Taiwan’s first all-male dance troupe, the Horse Dance Theater (驫舞劇場), is at a critical juncture in its development. The four-year old troupe has achieved a certain degree of fame at home (their performances this weekend at the Experimental Theater are all sold-out), they made a well-received trip to New York City this spring and will go again next year, and won top honors in the performance category of this year’s Taishin Art Awards with the film of their last show, Velocity (速度). But their setup as a “dance cooperative” means the company has struggled to present a unified voice, while the competing demands of each member’s solo career make scheduling difficult.
It is perhaps fitting then, that the theme of this year’s show, Bones, is love and the unseen ties that bind people together, events together, and support them.
The ties that bind the five dancer/choreographers that make up Horse — founder and artistic director Chen Wu-kang (陳武康), Cheng Tsung-lung (鄭宗龍), Chou Shu-yi (周書毅), Su Wei-chia (蘇威嘉) and Yang Yu-min (楊育鳴) — go back at least 10 years. Chen, Cheng and Yang have known each other since junior high school. It is this friendship that unites them, even though they have taken different professional paths.
“We have trained from different stages, with different choreographers, graduated from different schools and our careers are very different. Wu-kang went to New York [where he dances with Eliot Feld’s Ballet Tech], Tsung-lung went to Cloud Gate and we all do different things,” Yang said in an interview at Horse’s studio in Panchiao last Friday.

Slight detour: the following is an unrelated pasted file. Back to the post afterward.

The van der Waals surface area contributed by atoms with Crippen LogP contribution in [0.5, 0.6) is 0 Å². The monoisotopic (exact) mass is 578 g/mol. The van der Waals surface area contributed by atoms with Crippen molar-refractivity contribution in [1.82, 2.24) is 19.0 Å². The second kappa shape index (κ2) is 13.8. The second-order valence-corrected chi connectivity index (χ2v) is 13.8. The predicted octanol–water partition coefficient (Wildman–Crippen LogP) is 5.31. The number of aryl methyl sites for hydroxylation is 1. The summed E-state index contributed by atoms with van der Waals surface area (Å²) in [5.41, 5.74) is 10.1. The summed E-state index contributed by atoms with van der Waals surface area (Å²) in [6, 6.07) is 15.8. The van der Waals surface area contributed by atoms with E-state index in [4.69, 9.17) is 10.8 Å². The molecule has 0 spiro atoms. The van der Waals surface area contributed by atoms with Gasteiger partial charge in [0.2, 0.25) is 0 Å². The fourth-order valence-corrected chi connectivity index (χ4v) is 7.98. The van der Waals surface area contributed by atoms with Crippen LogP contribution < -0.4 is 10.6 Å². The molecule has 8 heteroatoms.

But he admitted that getting five determined men to agree on an idea or how to move forward can be difficult, adding “sometimes it’s a ‘Mission Impossible.”
WHAT: Horse Dance Theater (驫舞劇場)
WHEN: Tonight and tomorrow at 7:30pm, tomorrow and Sunday at 2:30pm
WHERE: Experimental Theater of the National Theater (國家戲劇院實驗劇場), 21-1, Zhongshan S Rd, Taipei City (台北市中山南路21-1號)
TICKETS: Sold out
“This time for me the difficulty is that we are all very different, so how can we use the same language to the audience?” Cheng said.
Although Cheng was one of the original members of the company, he did not take part in the shows over the past two years. He said he deliberated for about two months after Chen asked him to take part in this year’s show because he doesn’t like to dance anymore.
“I have to push myself. I like to sit and think about choreographing … I don’t want to dance anymore; you’re fighting your body everyday if you want to go on stage,” Cheng said.
Su said having Cheng back with the group was good, because Cheng really pushed the rest to think about what they were doing.
“We also wanted to make the piece only about dance, about the body,” he said, so they got rid of the props that featured heavily in their previous performances.
This time there will be just a white room, white floor, side walls and a back wall that looms toward the audience.
They are also moving in a different direction in terms of their score, using a soundscape created by French sound artist Yannick Dauby, whom Chou met and worked with when they both had residencies last year at Taipei Artist Village.
Dauby said it has been an interesting collaboration for him because he was asked to join the project after it was well underway.
“I couldn’t do a sound universe … so I wrote some music with more energy for the movement; all kinds of music from my own taste, from industrial music to Papua New Guinea. What was interesting to me was not to find something that would match [the movement] and provide a subtitle, but to have a dialogue between sound and the dancers,” Dauby said.